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Chapter 1

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Department
Psychology
Course
Psychology 2075
Professor
Corey Isaacs
Semester
Summer

Description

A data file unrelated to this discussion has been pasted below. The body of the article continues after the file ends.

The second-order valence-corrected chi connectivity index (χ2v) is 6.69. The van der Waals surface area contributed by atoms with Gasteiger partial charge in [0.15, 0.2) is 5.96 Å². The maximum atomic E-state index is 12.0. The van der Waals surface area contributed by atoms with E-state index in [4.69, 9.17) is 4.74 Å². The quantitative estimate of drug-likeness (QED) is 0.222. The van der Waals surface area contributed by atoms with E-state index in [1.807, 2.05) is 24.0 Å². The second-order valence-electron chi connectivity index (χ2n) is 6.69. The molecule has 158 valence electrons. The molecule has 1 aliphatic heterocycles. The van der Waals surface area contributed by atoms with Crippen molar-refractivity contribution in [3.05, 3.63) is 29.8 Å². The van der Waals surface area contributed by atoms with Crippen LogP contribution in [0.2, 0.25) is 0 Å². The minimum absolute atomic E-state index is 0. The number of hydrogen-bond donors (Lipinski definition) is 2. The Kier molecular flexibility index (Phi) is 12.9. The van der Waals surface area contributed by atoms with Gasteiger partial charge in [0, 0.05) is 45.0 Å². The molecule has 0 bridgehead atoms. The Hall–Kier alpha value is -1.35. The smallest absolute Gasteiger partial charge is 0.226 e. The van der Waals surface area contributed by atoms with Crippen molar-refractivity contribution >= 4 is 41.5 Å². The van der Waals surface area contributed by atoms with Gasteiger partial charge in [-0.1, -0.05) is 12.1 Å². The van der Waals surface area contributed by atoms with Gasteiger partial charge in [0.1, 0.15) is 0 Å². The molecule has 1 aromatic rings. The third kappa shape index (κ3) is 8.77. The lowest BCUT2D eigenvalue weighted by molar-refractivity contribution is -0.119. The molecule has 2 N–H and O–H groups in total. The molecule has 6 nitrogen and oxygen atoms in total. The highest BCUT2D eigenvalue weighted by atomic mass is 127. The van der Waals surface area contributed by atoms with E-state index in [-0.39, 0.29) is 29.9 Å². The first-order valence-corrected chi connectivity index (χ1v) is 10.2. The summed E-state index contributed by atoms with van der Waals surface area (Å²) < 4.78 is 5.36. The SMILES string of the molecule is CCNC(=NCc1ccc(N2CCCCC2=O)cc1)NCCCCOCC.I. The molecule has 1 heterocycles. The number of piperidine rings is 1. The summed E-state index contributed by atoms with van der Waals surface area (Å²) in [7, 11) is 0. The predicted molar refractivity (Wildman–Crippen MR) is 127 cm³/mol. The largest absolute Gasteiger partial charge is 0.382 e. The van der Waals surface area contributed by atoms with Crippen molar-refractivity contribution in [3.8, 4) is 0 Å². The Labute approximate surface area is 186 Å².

Chapter 1 – Sexuality in Perspective  People are curious about sex – may be because exchanging sexual info is taboo in our culture and this curiosity motivates us to study sex  Sex is an important force in many people’s lives so there are practical reasons for wanting to learn about it  Experience concerns about our sexual functioning – look to improve  Study of sexuality is multidisciplinary with various perspectives – effects of religion, science, media and culture on our understanding of the subject Sex & Gender  The term sex is ambiguous (could be referring to gender or sexual behaviour) depending on context  Sex – refers to sexual anatomy & sexual behaviour  Gender – refer to state of being male or female  Gender roles exert a powerful influence on the way people behave sexually  Biologist may define sexual behaviour as any behaviour that increases the likelihood of gametic union  definition emphasizes the reproduction function of sex  Medical advances such as birth control developed to separate reproduction from sex – may have sex for not only procreation but pleasure and intimacy  Kinsey defined sex as behaviour that leads to orgasm – problems with definition as there are situations in which orgasm is possible or not  Studies show that undergraduate students have a narrow definition of sex – everyone thought intercourse was considered sex but only ¼ thought that oral sex resulting in orgasm would be defined as sex  Sexual behaviour – behaviour that produces arousal & increases the chance of orgasm Influences on Sexuality Religion  Source of values and ethics regarding sexuality – powerful influence on the sexual attitudes and behaviour of many individuals  Moral code for each religion is different and each has different views on what is right and wrong with respect to sexuality  Religion provided most info on sexuality 100 yrs ago & in some cultures still does  Ancient Greeks openly acknowledged homosexuality and heterosexuality – had a myth explaining the existence of the two  Myth - Original humans were double creatures with 2x the limbs & organs, some were double males/females or half male and half female  Gods fearing the power of these creatures split them in half & now they search for their missing half  Heterosexuals – thought to result from splitting of half male and female, homo from double male or double female  15 century Christians – believed that wet dreams resulted from intercourse with tiny spiritual creatures called incubi and succubi  put forth in an official document (a papal bull) of 1484 & companion book, Malleus Maleficarum (witch’s hammer)  Malleus Maleficarum became the official manual of the inquisition in which people (mostly women) were tried as witches – wet dreams, sexual dysfunction & sexual lust were seen to be caused by witchcraft  Muslims – believed that sexual intercourse is one of the finest pleasures of life & secondarily as means of reproduction  laws of Quran vary from country to country  Influence of religion on Canadians is apparent in discussions of homosexuality and abortion – Ex/ conservative Christians justify opposition to homo through bible, while others say it is rather d/t phobia and prejudice In Focus 1.1 – Paul: The Story of a Gay Anglican Priest  Paul born in 1950 to conservative parents, realized he was gay at a young age, but Paul was drawn to religion especially the ritual, music and artistic form that were part of it  Paul felt lonely that he could not express his sexual orientation freely with his parents or priest – homosexuality was celibate, human rights do not enter issue (abstain from it )  First sexual experimentation occurred in university, fell in love three times and got engaged to a women at 37 but divorced her later on  Studied priesthood and became one at the age of 26, sexuality went underground but he continued to have unattached sex  Church was careful not to ask him of his sexual orientation but Paul felt that his career in the church was impeded – not given opportunity to move to other diocese, take on new challenges or assume positions of leadership  Heard reports of criticism on his orientation by the parishioners but complaints did not go anywhere due to lack of belief – secrecy and lack of acceptance turned Paul into an alcoholic  Taken on task to promote rights of non-heterosexuals within the church after his retirement at 44, wants to church to provide safe environment where people find spiritual sustenance and give support to each other without fear or reprisal Science  Began in the 19 century  Groundwork for understanding of biological aspects of sexuality have been laid by the research of physicians & biologists  Leeuwenhoek discovered semen swimming in human semen  Hertwig observed the actual fertilizationof the egg by the sperm in sea urchins  Human ovum was not directly observed until the 20 century  Freud, major advancement in the scientific understanding of psychological aspects of human sexuality ( founder of psychoanalysis & psychiatry)  Freud began work in the Victorian era (late 1800s) both in north America & Europe  Norms about sexuality were rigid and oppressive – but examples of discrepancies listed below (men kept mistresses & molested children)  Mosher conducted a survey of Victorian women in the US over a period of 30 years and found that 80% of women felt a desire for sexual intercourse, 72% indicated that they had experienced an orgasm  Gay documented story of Mrs. Loomis Todd who although married, carried on an affair with Mr. Dickinson and still did not become an outcast  Fur traders married aboriginal women until white women arrived knowing this would not be acceptable in Europe  Ellis, forerunner in modern sex research, a physician who compiled collection of info on sex including medical and anthro findings, published a series of volumes entitled “studies in the psychology of sex” – believed that women were sexual creatures like men, urged society to accept deviation from social norms th  Kraft-Ebing in the 19 century studied pathological sexuality and published psychopathia sexualis, and coined concepts of sadism, masochism and pedophilia, heterosexuality and homosexuality which entered English language in 1892 after translation of his book  Hirschfeld founded the first sex research institute and administered the first large scale survey, established the first journal devoted to study of sexuality, established marriage counselling service, worked for legal reforms and gave advice on contraception and sex problems, and was interested in homosexuality  Kinsey’s massive surveys on human sexual behaviour in the 1940s provided th major breakthroughs in scientific understanding of sex in the 20 century  Masters & Johnson’s investigation of sexual disorders and physiology of sexual response  Studies changed how people thought about sex and led to more open public discussion of sexuality  Mead and Malinowski began to collect data on sex behaviour in other cultures – 90s saw a increase in research on sexuality in close relationships  Never been a major national survey of sexual behaviour of Canada but have included some questions in many surveys and small investigations  Scientific study has not emerged as a separate unified academic discipline and is interdisciplinary (joint effort by biologists, psychologists, sociologists, anthro & phys) Media  Canadians are influenced by Canadian programs & more so by American prime time TV  A typical week in 2005 - 35% of programs showed some sexual behaviour, was 23% in 1998  References to safer sex are rare (STI or pregnancy) – only 2% portray sex precautions, but are increasing  Many think that there is too much sexually explicit programming on prime time TV  Much more likely to be influenced by mass media than scientific findings  Three types of influence: cultivation, agenda setting & social learning  Cultivation: people begin to think that what they see on TV represents the mainstream of what happens in our culture, Ex/ students who watch soap operas are more likely to overestimate incidence of divorce  Agenda setting: new reporters select what to report, what to ignore and what to emphasize, tells us what we should pay attention to  Social learning: characters can serve as models whom we imitate, perhaps without realizing, Ex/ teens who watch sexy TV more likely to engage in intercourse earlier  Internet is the newest and most powerful mass media influence – usage is spreading, in 2009, 80% of Canadian adults were online for personal purposes  86% of male students and 39% of female students had viewed erotic pictures or videos on the internet, 25% of men and 13% of women had engaged in sex activity with a partner online  Internet has potential for positive and negative effects on sexual health – can provide info about sexuality and promote health  20% of youths indicated that they had received at least one sexual solicitation or approach over the internet in the last year, and 3% had received an aggressive sexual solicitation in which they were asked to meet the recipient somewhere or were given money or gifts Cross-Cultural Perspectives on Sexuality  Culture – refers to traditional ideas & values transmitted to members of the groups by symbols  serve as basis for patterns of behaviours observed in the group  Ethnocentrism influences people’s understanding of human sexual behaviour as most of us have experience of sexuality in only one culture  tend to view our sex behaviour as the only pattern in existence & certainly as the only natural pattern  Canadians tend to have more permissive attitudes toward sexuality than Americans  Major generalization is that all societies regulate sexual behaviour in some way, though the exact regulations vary  Incest taboos are universal – sex is regulated in that intercourse between blood relatives is prohibited  Forced sexual relations are also condemned Variations in Sexual Techniques  Kissing is one of the most common sexual techniques in our culture – also common in other societies  But there are some societies in which kissing is unknown, such as the Thonga people of Africa & also variations in the techniques of kissing (Kwakiutl & Trobriand Islanders – consists of sucking the lips & tongues of the partner)  Cunnilingus – mouth stimulation of the female genitals, is fairly common in our society, & occurs in a few other societies, especially in South Pacific (island of Ponape – man places fish in the woman’s vulva & licks it out prior to sexual intercourse)  Inflicting pain on the partner is also a part of the sexual technique in some societies – Apinaye woman may bite off her partner’s eyebrows, Ponapean men tug at the woman’s eyebrows, bite their partners to the point of drawing blood & leaving scars and many mutually inflict pain on each other  Frequency of intercourse varies from culture in married couples – lowest frequency among the Inis Beag, highest among the Mangaians and Santals  Canada’s sexuality is in the middle as stated by a survey done in the 1990s  Most groups have restrictions that forbid intercourse at certain times or in certain situations - Ex/ post partum sex taboo  prohibition for sexual intercourse for a period of time after a women has given birth (can last a few days to more than a year) Masturbation  Sexual self stimulation of the genitals varies widely across cultures - some tolerate & encourage it during childhood & adolescence while others condemn the practice at any age  Almost all express some disapproval of adult masturbation – range from mild ridicule to severe punishment – but some adults in all societies practice it  Female masturbation occurs in other societies – African Azande woman use a pahlus made of wooden root but if husband catches her, he may beat her  Lesu society expresses no disapproval of adult female masturbation – heel presses against genital, does not use hands for manipulation Premarital & Extramarital Sex  Societies differ considerably in their rules – Marquesans’ boy and girls participate in a wide range of sexual experienced before puberty, first experience is with a heterosexual partner who is 30 to 40 years old, mothers are proud if daughters have many lovers, marriage occurs later  Egyptians of Siwa, remove the girl’s clitoris at 7 or 8 to decrease her potential for sexual excitement & intercourse, premarital intercourse brings shame on the family, marriage occurs around 12 or 13  One study suggests that 90% of Pacific Island, 88% African & 82% Eurasian societies permit premarital sex, 73% of Mediterranean prohibit it  Extramarital sex is more complex & conflicted for most cultures – ranks second to incest as the most strictly prohibited type of sexual contact  Study found that 74% of cultures, it was forbidden for one or both partners  Even when permitted, subjected to regulations – most common is to allow it for husbands but not wives Sex with Same-Sex Partners  Wide range of attitudes across cultures  One end societies may strongly disapprove, some may approve of it in children but disapprove of it in adults, others actively encourage all male members to engage in same sex behaviour, in conjunction with puberty rites  Few have a formalized role for adult gay man that gives him status and dignity  Three general rules emerge: 1) Homosexuality is found universally in all societies 2) Males more likely than females to engage in homosexual activity 3) Homosexual activity is never the predominant form of sexual behaviour in any society  In Canada and other Western nations hold an unquestioned assumption that people have a sexual identity but in some cultures is unknown or rare, such as in Indon